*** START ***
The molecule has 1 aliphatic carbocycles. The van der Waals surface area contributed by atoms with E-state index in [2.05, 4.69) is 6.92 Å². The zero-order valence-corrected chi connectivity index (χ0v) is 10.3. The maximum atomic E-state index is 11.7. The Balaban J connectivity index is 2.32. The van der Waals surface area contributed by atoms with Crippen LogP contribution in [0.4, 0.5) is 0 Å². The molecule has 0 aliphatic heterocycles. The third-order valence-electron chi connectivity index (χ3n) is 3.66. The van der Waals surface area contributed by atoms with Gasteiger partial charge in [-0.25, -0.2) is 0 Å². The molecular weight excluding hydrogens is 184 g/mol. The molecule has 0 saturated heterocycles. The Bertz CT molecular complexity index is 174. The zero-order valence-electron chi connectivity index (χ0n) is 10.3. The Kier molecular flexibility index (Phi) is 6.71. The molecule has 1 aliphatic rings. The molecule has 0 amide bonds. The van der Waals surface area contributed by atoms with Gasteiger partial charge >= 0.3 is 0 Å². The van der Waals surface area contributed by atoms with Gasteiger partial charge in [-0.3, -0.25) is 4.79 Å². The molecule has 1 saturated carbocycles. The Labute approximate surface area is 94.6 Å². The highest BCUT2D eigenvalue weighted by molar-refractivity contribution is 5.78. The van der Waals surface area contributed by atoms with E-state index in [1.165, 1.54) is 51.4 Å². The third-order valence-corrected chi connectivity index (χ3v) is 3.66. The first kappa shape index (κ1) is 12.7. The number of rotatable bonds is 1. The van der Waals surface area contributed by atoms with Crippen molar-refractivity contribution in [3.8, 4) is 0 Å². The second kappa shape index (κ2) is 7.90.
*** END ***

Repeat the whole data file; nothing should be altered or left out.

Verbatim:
The molecule has 1 aliphatic carbocycles. The van der Waals surface area contributed by atoms with E-state index in [2.05, 4.69) is 6.92 Å². The zero-order valence-corrected chi connectivity index (χ0v) is 10.3. The maximum atomic E-state index is 11.7. The Balaban J connectivity index is 2.32. The van der Waals surface area contributed by atoms with Crippen LogP contribution in [0.4, 0.5) is 0 Å². The molecule has 0 aliphatic heterocycles. The third-order valence-electron chi connectivity index (χ3n) is 3.66. The van der Waals surface area contributed by atoms with Gasteiger partial charge in [-0.25, -0.2) is 0 Å². The molecular weight excluding hydrogens is 184 g/mol. The molecule has 0 saturated heterocycles. The Bertz CT molecular complexity index is 174. The zero-order valence-electron chi connectivity index (χ0n) is 10.3. The Kier molecular flexibility index (Phi) is 6.71. The molecule has 1 aliphatic rings. The molecule has 0 amide bonds. The van der Waals surface area contributed by atoms with Gasteiger partial charge >= 0.3 is 0 Å². The van der Waals surface area contributed by atoms with Gasteiger partial charge in [-0.3, -0.25) is 4.79 Å². The molecule has 1 saturated carbocycles. The Labute approximate surface area is 94.6 Å². The highest BCUT2D eigenvalue weighted by molar-refractivity contribution is 5.78. The van der Waals surface area contributed by atoms with E-state index in [1.165, 1.54) is 51.4 Å². The third-order valence-corrected chi connectivity index (χ3v) is 3.66. The first kappa shape index (κ1) is 12.7. The number of rotatable bonds is 1. The van der Waals surface area contributed by atoms with Crippen molar-refractivity contribution in [3.8, 4) is 0 Å². The second kappa shape index (κ2) is 7.90.